Every single muscle in my body clenched with the effort of an Olympic power lifter while my teeth chattered like a wind-up toy. My body immediately curled into itself and I was unable to straighten myself out. The nurses, wild-eyed young things reeking of fear, threw blankets on top of me thinking it would help. They tried putting a heart rate monitor on my fingertip, but I couldn’t open my hands and they couldn’t pry my fingers apart. When it was finally attached I just watched as the numbers climbed… 150, 160, 170. My bed was surrounded by 5 nurses, all staring at me, as I flexed my jaw as hard as I could to keep my teeth from breaking on impact. I pleaded with them to help me through strained words that struggled past grinding teeth and by pouring my eyes into theirs, hoping they could read the thoughts frantically racing behind them.
One of them tried to hold me, but I rocked her like a mechanical bull. The others stood paralyzed. I honestly don’t know if I even registered as a human being to some of them instead playing out like a live action snuff film. The one sentence I remember being able to get out, over and over again, was “call my wife… call my wife.” The nurses assured me everything would be fine, but even in my state I could smell their bullshit. I was paralyzed with the fear that this would end me and I wouldn’t be able to see Ra one last time. They didn’t call and I was incapable of dialing a phone, so I continued shaking while they scrambled about like the Keystone Kops.
I don’t know how long the entire episode lasted, but Ra did walk into the room, having already been on her way to the hospital, to find me in the thick of it. She moved the nurse I had bucked off earlier aside and held me as tightly as she could. For the first time since the Rigors started my body slowed its shaking. If that’s not proof I was meant to be Ra’s I don’t know what is because my girl’s touch was a comfort unlike any I had ever felt before.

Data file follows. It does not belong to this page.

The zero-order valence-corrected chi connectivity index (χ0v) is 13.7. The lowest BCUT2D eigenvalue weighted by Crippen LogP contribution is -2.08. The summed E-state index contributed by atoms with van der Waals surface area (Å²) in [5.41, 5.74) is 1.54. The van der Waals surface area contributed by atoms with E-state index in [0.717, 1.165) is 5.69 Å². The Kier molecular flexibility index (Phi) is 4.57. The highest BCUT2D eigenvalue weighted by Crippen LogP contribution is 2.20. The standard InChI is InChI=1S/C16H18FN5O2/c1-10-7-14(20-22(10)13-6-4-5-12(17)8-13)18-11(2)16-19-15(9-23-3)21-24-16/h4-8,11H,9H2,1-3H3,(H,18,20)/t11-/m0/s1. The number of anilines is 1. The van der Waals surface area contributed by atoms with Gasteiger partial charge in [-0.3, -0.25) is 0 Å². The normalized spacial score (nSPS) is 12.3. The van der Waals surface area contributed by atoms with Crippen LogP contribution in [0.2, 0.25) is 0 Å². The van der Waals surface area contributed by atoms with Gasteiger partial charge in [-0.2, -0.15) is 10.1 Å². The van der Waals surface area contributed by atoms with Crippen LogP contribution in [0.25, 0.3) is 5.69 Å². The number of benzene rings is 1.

The lead nurse, aptly named Grace, was the only one to keep any semblance of sanity during the entire ordeal. She cut off the Rituxan and pushed delicious pain-killers, I think Demerol, into my twitching body. Between Ra and the narcotics my heart finally started to slow down even though the muscles still fiercely spasmed. At some point I was able to uncoil my body. After that I just focused on breathing. The doctors later informed us that my rigors were a well known side effect of Rituxan. I’m glad they knew, but it would have been real fucking helpful if the nurses and I had been let in on the secret.
And with that my one day of chemo suddenly transformed into a full-fledged hospitalization. I wish I could tell you that this was the worst of it, but the week that followed will forever go down as the worst of my entire existence.
Part two of this lovely tale will delve into the joys of hospitalization, fun with drug interactions, and further proof of the axiom “not all nurses are created equally.” Hit me up in the comments or on Twitter @gabrielnovo if you like. I can’t be the only person to have experienced this level of insanity. You can also have these nuggets of joy delivered directly to your inbox or share them with a friend using the buttons below.